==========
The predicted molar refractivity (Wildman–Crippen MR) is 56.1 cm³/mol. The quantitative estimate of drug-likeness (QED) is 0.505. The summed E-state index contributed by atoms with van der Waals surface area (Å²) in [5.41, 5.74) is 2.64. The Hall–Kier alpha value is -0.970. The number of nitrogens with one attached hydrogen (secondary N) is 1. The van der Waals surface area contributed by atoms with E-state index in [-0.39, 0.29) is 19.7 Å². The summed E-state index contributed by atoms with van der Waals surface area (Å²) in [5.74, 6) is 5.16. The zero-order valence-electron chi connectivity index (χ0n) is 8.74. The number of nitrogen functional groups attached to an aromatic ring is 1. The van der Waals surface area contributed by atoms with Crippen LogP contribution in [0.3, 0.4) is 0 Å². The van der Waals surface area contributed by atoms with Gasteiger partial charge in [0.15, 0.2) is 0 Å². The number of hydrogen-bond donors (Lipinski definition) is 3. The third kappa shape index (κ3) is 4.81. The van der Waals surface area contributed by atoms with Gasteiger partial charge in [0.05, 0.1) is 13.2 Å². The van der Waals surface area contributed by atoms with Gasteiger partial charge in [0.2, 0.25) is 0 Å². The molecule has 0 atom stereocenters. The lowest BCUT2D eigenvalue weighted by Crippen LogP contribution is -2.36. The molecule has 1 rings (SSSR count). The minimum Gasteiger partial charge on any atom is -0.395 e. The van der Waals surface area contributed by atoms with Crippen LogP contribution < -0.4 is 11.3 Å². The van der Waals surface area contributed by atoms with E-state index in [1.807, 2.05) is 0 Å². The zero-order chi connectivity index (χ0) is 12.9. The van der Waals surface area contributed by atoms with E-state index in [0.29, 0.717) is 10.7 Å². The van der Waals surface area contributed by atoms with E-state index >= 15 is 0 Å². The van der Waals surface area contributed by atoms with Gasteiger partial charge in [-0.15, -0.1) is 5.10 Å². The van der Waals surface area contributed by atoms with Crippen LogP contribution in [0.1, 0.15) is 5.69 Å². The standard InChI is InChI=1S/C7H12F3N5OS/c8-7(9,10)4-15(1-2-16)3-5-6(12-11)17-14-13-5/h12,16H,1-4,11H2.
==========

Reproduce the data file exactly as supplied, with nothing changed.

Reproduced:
The predicted molar refractivity (Wildman–Crippen MR) is 56.1 cm³/mol. The quantitative estimate of drug-likeness (QED) is 0.505. The summed E-state index contributed by atoms with van der Waals surface area (Å²) in [5.41, 5.74) is 2.64. The Hall–Kier alpha value is -0.970. The number of nitrogens with one attached hydrogen (secondary N) is 1. The van der Waals surface area contributed by atoms with E-state index in [-0.39, 0.29) is 19.7 Å². The summed E-state index contributed by atoms with van der Waals surface area (Å²) in [5.74, 6) is 5.16. The zero-order valence-electron chi connectivity index (χ0n) is 8.74. The number of nitrogen functional groups attached to an aromatic ring is 1. The van der Waals surface area contributed by atoms with Crippen LogP contribution in [0.3, 0.4) is 0 Å². The van der Waals surface area contributed by atoms with Gasteiger partial charge in [0.15, 0.2) is 0 Å². The number of hydrogen-bond donors (Lipinski definition) is 3. The third kappa shape index (κ3) is 4.81. The van der Waals surface area contributed by atoms with Gasteiger partial charge in [0.05, 0.1) is 13.2 Å². The van der Waals surface area contributed by atoms with Gasteiger partial charge in [0.2, 0.25) is 0 Å². The molecule has 0 atom stereocenters. The lowest BCUT2D eigenvalue weighted by Crippen LogP contribution is -2.36. The molecule has 1 rings (SSSR count). The minimum Gasteiger partial charge on any atom is -0.395 e. The van der Waals surface area contributed by atoms with Crippen LogP contribution < -0.4 is 11.3 Å². The van der Waals surface area contributed by atoms with E-state index in [1.807, 2.05) is 0 Å². The zero-order chi connectivity index (χ0) is 12.9. The van der Waals surface area contributed by atoms with E-state index in [0.29, 0.717) is 10.7 Å². The van der Waals surface area contributed by atoms with E-state index >= 15 is 0 Å². The van der Waals surface area contributed by atoms with Gasteiger partial charge in [-0.15, -0.1) is 5.10 Å². The van der Waals surface area contributed by atoms with Crippen LogP contribution in [0.1, 0.15) is 5.69 Å². The standard InChI is InChI=1S/C7H12F3N5OS/c8-7(9,10)4-15(1-2-16)3-5-6(12-11)17-14-13-5/h12,16H,1-4,11H2.